By Esther Muller

The Real Deal
March, 2004

I was a new bride in 1968 when my husband and I used our wedding money to put a 10 percent down payment on a $59,000 three-family house on Ralph Avenue in Brooklyn. We rented out the prime apartments and lived in the basement. We were able to live in our home for free because the rental income covered the mortgage. Every dime in those days counted. I was the primary wage-earner since my husband was a full-time graduate student.
We simply did not have enough cash for the monthly payments and for living expenses. The money from our tenants allowed us to supplement our income and, more importantly, afforded us the opportunity for brighter futures.

As real estate professionals, we all know an income-producing property is one of the smartest ways to generate additional revenue. Yet, for some reason, too few of my fellow brokers take advantage of this sure-fire investment. Even as a newlywed with little money, I knew that I was investing in my family’s future by building equity as soon as I could with what I had.

So, for those of you contemplating investing in real estate, I say: Stop
thinking – do it! Focusing on income-producing properties will provide you with a steady stream of extra cash now and can act as a revenue-generator during your retirement years. With today’s concerns about the future of
Social Security and Medicare, who can afford not to take advantage of this investment tool?

If you decided to go it alone as an investor, you assume all the risks but you also enjoy all the benefits. Starting small is an easy way to begin. Consider buying a single family house or studio apartment. The income from that property can be immediately banked or, better yet, used to purchase a larger property that will produce even more income. Form a corporation to protect yourself – this move will shield your personal assets against any claims.

You may wish to share the risk by forming a general partnership with like-minded investors. You’ll have access to larger amounts of capital in a partnership and, therefore, a wider pool of property to consider. But don’t throw caution to the wind. In a partnership, you may be held personally responsible for the company’s debts. And I strongly recommend having an ironclad contract even if the agreement is with friends, family or trusted business associates. This will protect your interests against future disagreements or if the professional relationship needs to be dissolved.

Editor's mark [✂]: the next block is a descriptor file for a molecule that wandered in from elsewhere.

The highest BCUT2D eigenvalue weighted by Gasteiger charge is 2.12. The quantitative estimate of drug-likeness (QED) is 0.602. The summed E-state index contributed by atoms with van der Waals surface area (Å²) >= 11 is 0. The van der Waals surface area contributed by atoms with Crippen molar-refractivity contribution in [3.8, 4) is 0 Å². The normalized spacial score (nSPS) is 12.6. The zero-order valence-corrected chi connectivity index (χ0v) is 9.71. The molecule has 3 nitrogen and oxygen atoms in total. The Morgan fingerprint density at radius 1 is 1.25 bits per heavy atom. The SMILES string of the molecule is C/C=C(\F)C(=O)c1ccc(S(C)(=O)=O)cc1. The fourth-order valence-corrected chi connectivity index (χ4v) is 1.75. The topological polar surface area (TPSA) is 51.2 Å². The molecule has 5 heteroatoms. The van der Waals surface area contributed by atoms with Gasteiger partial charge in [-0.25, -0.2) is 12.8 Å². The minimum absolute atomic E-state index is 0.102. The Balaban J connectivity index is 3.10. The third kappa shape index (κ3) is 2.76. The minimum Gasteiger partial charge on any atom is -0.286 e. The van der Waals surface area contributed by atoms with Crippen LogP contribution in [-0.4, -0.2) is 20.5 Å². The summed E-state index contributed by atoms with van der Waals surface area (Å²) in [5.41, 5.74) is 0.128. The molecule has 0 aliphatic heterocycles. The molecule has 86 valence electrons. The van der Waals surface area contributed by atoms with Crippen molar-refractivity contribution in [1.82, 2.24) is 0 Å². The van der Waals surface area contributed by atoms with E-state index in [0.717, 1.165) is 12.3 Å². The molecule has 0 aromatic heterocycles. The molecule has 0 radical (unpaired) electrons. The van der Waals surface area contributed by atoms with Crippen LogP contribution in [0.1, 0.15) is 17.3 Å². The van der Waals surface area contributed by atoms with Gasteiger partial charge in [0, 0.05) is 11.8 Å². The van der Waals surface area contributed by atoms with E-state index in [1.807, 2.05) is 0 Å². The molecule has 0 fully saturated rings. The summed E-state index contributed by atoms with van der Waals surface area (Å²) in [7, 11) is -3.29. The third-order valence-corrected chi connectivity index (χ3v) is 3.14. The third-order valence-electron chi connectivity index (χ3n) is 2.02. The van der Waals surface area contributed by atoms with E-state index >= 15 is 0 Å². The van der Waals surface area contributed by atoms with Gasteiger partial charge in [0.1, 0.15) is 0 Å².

Limited liability companies (LLC) are an increasingly popular corporate form. LLCs have the benefits of both corporations and partnerships without many of the drawbacks associated with those forms. There are some limitations regarding the types of businesses you can create as an LLC.

One of the more common real estate investment devices is the Internal Revenue Code (IRC) 1031 Exchange. It allows an investor to buy property
by using the sales profits from a previously owned property. An IRC 1031 Exchange is especially attractive because it permits the seller to defer all capital gains taxes while it allows him to simultaneously increase his investment portfolio and his return on investment. Before you proceed with
an IRC 1031 Exchange, research it thoroughly or work with an asset management company to take full advantage of its benefits.

While looking into and pursuing these options takes some work, bear in
mind that your industry expertise already puts you ahead of the curve.
Take a class to supplement your existing knowledge. And use your business connections to get the best available legal and financial advice.

An income-producing property is an investment that keeps giving and giving – to you. The house on Ralph Avenue helped to launch my husband into a rewarding career in business. I started several successful real estate companies and have accrued a number of income-producing properties. And while my husband and I eventually went our separate ways, we have nothing but fond memories and gratitude for the road that simple structure put us on.

Ms. Muller is the master teacher at the Real Estate Academy.